“It is like a third party confirmation when you are doing a bank reconciliation and you need a third party confirmation,” he added, while informing that he will also be probing the BoG.

Sharma could not say if the monies should be reflected in the bank’s Annual

Audit because it was something he was still “following that up with the Accounts Department at Bank of Guyana to see if it was or was not. I am reexamining that part of it.

Meanwhile, a source knowledgeable about the BoG said that the Governor of the BoG and Finance Secretary Hector Butts, who requested the opening of the account, and Sharma, who audited the 2016 accounts of the bank, should all provide clarifications.

The source explained that the BoG is independent of the Government of Guyana but that the latter is a customer of the bank, with several foreign currency accounts held by the bank in the name of various government projects, especially foreign-funded ones. These accounts are normally used to pay overseas contractors and suppliers, and operate on a revolving fund basis.

“I do not believe that there is a lack of accountability for the US$18 million in the books of the Bank of Guyana. The year-end accounts of the Bank, in all probability, would have reflected this figure as part of the bank’s foreign currency assets in its balance sheet, and a corresponding liability to the Government of Guyana under the heading ‘Deposits’. This is standard accounting practice for banking institutions,”  the source explained.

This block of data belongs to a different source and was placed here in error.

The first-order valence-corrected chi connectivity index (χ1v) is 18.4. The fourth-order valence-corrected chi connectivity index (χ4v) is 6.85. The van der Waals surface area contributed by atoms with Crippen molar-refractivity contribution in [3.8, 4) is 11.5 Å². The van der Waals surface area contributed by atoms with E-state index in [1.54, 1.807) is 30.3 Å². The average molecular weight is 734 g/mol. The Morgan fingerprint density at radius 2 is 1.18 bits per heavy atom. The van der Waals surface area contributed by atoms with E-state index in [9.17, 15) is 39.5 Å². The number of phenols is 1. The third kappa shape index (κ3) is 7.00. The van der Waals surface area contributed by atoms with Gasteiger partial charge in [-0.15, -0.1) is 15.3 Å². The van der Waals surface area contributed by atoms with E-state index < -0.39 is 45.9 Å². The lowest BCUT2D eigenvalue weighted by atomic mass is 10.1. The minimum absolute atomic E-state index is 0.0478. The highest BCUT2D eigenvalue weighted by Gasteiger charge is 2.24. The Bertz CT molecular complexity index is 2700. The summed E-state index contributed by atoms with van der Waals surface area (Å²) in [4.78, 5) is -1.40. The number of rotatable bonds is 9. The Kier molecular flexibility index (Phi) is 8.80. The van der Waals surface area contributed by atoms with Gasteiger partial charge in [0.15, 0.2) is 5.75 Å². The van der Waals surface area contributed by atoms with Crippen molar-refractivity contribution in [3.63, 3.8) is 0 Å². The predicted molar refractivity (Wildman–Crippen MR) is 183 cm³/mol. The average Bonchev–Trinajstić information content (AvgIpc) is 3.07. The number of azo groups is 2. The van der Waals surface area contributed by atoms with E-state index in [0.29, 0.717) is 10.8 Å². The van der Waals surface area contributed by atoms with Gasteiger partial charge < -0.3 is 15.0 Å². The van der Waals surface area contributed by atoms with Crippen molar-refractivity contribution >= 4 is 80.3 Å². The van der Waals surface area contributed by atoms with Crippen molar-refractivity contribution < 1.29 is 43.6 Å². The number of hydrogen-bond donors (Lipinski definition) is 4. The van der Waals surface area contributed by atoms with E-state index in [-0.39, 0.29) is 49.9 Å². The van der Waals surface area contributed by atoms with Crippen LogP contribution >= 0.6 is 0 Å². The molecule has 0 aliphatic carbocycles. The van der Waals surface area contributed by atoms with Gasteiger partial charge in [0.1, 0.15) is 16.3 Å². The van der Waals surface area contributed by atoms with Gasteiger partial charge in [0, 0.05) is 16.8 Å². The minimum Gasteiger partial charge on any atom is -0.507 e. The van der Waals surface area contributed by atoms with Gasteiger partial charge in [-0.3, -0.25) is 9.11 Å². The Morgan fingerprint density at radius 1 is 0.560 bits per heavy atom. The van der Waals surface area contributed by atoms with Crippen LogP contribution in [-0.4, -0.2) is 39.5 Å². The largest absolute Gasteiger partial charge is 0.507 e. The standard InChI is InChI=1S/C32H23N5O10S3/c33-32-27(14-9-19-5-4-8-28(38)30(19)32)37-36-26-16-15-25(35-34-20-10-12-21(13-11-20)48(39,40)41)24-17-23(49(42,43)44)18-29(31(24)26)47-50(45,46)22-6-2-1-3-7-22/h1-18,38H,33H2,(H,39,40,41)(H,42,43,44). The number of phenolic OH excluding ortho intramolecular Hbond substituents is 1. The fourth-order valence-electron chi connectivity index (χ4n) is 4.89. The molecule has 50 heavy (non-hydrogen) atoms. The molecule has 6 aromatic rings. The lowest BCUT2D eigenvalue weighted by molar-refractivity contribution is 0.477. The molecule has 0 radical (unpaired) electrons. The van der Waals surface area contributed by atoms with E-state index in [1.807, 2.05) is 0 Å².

“The only problem is that the money should have been placed in the Consolidated Fund bank account, which is also held at the Bank of Guyana, instead of a special account. The question is whose fault it is: the Bank of Guyana or the Ministry of Finance? My own view is that the Ministry of Finance should bear the primary responsibility for the violation. One might be tempted to attribute blame on the Governor if he was aware that a constitutional breach has occurred and he did not bring the matter to the attention of the Ministry of Finance,” the source added.

But believes that the initiator of the request, the Finance Secretary, ought to have been

aware that his request, if honoured, would breach Article 216 of the Constitution and Section 38 of the Fiscal Management and Accountability (FMA) Act.

“The big question, however, is: Having received a request from the government to open a special account, is it within the authority of the governor to question whether the money should be placed into the Consolidated Fund or a special account? Was he aware of Article 216 of the Constitution and Section 38 of the FMA Act?” he added.

Section 38 (1) of the FMA Act states, “All public moneys raised or received by the Government shall be credited fully and promptly to the Consolidated Fund, except –

(a) moneys credited to an Extra-budgetary Fund as stipulated in the enabling legislation establishing that fund;

(b) moneys credited to a Deposit Fund; and

(c) as stipulated in the Constitution.”

Asked if the Governor of the BoG should have brought the matter to the attention to the board that government collected the US$18 million signing bonus and wanted it placed in a special account, the source said it was debatable. “It is debatable whether the Governor should have brought the matter to the attention of the Board, especially if he considered that the request from the Finance Secretary to be a regular or routine one involving day-to-day banking operations. Only the Governor can explain why he did not see it fit to inform the Board,” the source added.